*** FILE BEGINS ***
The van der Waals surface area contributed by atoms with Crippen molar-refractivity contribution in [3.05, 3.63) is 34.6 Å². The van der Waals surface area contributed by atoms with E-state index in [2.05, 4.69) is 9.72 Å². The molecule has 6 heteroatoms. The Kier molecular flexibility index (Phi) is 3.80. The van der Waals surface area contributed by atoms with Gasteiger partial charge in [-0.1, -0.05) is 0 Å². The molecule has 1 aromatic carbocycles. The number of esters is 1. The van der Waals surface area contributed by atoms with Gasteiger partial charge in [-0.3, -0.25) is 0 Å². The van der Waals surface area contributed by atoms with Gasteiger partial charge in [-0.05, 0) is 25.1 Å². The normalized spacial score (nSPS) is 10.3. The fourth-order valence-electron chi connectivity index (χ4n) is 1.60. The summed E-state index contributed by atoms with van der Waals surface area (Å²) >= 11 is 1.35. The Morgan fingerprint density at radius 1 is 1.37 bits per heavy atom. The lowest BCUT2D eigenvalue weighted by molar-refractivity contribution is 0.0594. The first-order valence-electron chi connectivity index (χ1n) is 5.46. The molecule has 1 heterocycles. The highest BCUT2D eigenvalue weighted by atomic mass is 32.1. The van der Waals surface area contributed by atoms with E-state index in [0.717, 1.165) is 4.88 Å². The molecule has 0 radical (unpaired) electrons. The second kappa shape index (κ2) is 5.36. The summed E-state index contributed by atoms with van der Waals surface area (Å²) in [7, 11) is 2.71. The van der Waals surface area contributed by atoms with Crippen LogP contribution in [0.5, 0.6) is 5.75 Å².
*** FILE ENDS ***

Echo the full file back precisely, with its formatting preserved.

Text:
The van der Waals surface area contributed by atoms with Crippen molar-refractivity contribution in [3.05, 3.63) is 34.6 Å². The van der Waals surface area contributed by atoms with E-state index in [2.05, 4.69) is 9.72 Å². The molecule has 6 heteroatoms. The Kier molecular flexibility index (Phi) is 3.80. The van der Waals surface area contributed by atoms with Gasteiger partial charge in [-0.1, -0.05) is 0 Å². The molecule has 1 aromatic carbocycles. The number of esters is 1. The van der Waals surface area contributed by atoms with Gasteiger partial charge in [-0.3, -0.25) is 0 Å². The van der Waals surface area contributed by atoms with Gasteiger partial charge in [-0.05, 0) is 25.1 Å². The normalized spacial score (nSPS) is 10.3. The fourth-order valence-electron chi connectivity index (χ4n) is 1.60. The summed E-state index contributed by atoms with van der Waals surface area (Å²) >= 11 is 1.35. The Morgan fingerprint density at radius 1 is 1.37 bits per heavy atom. The lowest BCUT2D eigenvalue weighted by molar-refractivity contribution is 0.0594. The first-order valence-electron chi connectivity index (χ1n) is 5.46. The molecule has 1 heterocycles. The highest BCUT2D eigenvalue weighted by atomic mass is 32.1. The van der Waals surface area contributed by atoms with E-state index in [0.717, 1.165) is 4.88 Å². The molecule has 0 radical (unpaired) electrons. The second kappa shape index (κ2) is 5.36. The summed E-state index contributed by atoms with van der Waals surface area (Å²) in [7, 11) is 2.71. The van der Waals surface area contributed by atoms with Crippen LogP contribution in [0.5, 0.6) is 5.75 Å².